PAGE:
Sunday, 3 March 2013

Spokesperson for Japan's Institute of Cetacean Research finally admits that its Antartic operation is about commercial whaling

The Japan Daily Press 27 February 2013:
Agriculture, Forestry and Fisheries Minister Yoshimasa Hayashi said that there will probably no end to whaling in Japan, in spite of the sometimes violent objection from conservationists. He believes that the criticism of the whaling practice is “a cultural attack, a kind of prejudice against Japanese culture”.
Australian Environment Minister Tony Burke in The Age 28 February 2013: 

How absurd has the argument become, if Japan is now arguing that it has a traditional cultural practice of travelling from one side of the planet to the other to kill whales in a whale sanctuary.
Glenn Inwood of Omeka Public Relations and SpinItWide, as a spokesperson for the Institute of Cetacean Research, makes an admission that commercial whaling is a stand alone reason for the Japanese Government sponsored annual whale kills in Antarctic waters.
Excerpt from ABC TV 7.30 program 27 February 2013:
LEIGH SALES: Say then I take you at your word. If this really was for just scientific research given the enormously bad PR that whaling delivers for Japan, why not just leave the scientific research to somebody else?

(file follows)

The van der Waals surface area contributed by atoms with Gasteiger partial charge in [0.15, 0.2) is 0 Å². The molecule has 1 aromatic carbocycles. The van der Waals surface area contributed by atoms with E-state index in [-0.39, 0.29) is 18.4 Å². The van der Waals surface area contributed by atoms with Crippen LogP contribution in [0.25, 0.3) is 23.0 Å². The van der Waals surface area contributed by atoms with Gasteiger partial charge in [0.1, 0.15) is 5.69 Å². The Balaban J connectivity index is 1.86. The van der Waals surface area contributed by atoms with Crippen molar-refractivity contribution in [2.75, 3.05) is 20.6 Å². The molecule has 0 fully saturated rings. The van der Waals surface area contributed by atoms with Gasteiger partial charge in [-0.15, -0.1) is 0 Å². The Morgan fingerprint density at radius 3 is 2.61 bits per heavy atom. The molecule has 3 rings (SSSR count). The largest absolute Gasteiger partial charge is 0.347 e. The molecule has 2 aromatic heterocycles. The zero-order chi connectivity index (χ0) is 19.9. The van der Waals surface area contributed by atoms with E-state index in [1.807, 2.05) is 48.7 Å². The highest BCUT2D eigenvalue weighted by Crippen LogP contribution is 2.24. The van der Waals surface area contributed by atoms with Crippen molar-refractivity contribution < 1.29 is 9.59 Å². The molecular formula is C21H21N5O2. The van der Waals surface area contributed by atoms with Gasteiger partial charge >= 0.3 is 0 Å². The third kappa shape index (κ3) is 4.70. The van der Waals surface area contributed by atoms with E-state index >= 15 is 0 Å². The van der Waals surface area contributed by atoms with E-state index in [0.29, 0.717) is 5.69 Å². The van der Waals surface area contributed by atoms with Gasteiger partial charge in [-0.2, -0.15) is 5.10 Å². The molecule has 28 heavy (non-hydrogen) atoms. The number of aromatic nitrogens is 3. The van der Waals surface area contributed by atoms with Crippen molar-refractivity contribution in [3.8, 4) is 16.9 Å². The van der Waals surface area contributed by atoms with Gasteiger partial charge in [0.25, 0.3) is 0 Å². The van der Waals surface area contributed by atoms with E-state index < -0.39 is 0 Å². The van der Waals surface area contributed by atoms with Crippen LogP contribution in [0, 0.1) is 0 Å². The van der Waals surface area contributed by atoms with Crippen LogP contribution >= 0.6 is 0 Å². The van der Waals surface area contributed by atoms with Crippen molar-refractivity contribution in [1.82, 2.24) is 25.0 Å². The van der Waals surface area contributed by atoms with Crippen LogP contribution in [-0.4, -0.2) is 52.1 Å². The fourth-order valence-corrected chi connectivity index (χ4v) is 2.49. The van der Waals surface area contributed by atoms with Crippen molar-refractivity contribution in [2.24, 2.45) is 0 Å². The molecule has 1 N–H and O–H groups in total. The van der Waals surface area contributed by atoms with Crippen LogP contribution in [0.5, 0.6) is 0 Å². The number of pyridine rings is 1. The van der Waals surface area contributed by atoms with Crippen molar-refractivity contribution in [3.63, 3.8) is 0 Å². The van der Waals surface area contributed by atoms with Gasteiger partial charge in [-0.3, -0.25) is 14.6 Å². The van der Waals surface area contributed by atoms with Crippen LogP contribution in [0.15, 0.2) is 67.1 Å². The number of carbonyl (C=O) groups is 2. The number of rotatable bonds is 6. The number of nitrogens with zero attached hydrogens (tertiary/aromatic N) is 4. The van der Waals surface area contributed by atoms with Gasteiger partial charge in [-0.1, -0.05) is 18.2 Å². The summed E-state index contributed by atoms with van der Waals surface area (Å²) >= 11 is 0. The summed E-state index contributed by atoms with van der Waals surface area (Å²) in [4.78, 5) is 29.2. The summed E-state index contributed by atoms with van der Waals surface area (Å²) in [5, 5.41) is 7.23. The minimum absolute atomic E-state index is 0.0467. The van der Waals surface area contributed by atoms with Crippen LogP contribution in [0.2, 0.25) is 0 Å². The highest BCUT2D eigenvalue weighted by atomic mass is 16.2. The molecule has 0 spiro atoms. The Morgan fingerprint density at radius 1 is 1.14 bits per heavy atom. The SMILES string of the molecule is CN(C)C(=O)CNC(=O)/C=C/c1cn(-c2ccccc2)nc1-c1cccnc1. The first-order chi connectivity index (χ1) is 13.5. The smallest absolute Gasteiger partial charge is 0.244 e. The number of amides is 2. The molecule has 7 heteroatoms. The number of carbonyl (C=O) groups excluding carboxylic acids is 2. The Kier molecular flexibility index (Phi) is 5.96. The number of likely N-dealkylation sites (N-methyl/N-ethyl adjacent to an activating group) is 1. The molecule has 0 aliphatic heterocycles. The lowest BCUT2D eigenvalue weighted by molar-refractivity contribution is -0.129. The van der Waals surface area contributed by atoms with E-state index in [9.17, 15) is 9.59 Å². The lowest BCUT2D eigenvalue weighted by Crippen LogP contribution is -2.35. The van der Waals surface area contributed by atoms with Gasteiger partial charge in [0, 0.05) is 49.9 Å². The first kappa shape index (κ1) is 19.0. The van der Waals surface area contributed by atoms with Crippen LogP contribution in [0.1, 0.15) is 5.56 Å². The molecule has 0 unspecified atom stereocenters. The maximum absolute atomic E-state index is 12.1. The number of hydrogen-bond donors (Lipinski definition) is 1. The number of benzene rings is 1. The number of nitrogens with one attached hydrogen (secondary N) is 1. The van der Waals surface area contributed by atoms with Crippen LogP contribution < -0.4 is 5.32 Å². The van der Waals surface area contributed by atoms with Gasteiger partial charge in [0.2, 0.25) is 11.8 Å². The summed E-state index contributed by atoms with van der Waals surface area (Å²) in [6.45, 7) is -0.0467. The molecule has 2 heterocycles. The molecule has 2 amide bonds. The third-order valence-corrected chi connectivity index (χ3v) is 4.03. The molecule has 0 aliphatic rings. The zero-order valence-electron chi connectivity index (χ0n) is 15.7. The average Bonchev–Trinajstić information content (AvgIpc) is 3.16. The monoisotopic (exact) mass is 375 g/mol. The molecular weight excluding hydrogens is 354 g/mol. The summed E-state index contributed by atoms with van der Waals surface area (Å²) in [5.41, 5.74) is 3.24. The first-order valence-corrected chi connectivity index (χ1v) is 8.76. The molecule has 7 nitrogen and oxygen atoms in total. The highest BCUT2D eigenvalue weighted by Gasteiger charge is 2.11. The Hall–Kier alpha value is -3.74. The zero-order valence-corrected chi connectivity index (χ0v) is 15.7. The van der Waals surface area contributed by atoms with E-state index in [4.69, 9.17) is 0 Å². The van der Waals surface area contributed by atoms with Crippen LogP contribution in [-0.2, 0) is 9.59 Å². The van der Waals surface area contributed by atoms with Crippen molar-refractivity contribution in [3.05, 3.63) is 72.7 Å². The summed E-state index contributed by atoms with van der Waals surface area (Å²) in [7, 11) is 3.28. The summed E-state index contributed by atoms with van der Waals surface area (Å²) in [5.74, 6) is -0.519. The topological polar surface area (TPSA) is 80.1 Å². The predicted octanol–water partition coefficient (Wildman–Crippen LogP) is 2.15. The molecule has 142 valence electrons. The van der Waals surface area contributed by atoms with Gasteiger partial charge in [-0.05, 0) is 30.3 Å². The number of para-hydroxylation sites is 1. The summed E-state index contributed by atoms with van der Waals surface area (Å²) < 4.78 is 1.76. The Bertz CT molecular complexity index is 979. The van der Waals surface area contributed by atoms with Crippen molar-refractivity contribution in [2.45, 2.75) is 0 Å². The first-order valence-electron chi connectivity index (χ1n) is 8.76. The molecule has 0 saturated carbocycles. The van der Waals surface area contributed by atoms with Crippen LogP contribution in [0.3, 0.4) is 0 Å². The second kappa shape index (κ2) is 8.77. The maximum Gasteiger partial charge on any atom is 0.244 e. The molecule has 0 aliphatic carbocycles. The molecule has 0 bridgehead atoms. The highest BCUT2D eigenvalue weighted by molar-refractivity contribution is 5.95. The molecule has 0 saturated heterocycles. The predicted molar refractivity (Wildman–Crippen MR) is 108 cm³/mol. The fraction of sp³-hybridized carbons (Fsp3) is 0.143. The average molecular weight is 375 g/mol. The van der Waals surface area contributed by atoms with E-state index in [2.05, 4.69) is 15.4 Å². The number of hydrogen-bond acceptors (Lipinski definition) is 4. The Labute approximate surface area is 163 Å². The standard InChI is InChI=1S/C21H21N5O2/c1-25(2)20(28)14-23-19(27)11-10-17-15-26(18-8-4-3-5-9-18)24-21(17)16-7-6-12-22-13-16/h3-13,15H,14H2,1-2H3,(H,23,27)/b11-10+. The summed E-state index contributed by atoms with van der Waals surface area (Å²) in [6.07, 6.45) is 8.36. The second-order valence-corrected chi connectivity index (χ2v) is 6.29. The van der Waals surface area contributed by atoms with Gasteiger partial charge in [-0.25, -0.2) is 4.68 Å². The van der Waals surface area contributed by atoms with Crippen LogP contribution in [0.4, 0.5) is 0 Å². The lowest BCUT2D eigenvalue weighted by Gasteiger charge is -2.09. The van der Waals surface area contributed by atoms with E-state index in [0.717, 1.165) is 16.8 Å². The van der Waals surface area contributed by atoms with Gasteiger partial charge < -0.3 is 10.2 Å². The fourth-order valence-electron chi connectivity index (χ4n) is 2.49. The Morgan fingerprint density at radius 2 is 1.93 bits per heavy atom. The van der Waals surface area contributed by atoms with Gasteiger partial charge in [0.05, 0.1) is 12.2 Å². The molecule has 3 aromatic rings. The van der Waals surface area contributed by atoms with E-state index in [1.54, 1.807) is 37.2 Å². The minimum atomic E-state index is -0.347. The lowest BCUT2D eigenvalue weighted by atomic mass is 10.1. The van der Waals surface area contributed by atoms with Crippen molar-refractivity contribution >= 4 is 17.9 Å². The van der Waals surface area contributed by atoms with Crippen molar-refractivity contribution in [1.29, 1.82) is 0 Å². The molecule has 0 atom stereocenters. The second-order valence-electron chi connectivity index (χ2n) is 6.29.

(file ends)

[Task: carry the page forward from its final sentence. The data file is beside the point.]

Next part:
GLENN INWOOD: Yes, that's perfectly right but Japan wants to undertake more than just scientific research on abundant whale stocks in the Southern Ocean. It wants to undertake a limited, very limited commercial hunt on abundant whale species for food for Japanese people. There's lots of arguments going on and around this. At the end of the day this is Japan's right under the international law, under the international convention for the regulation of whaling. It is their right to do this and that's what they want.

LEIGH SALES: We will be interested to see what the ICJ says about that. Glenn Inwood thank you very much for joining us.

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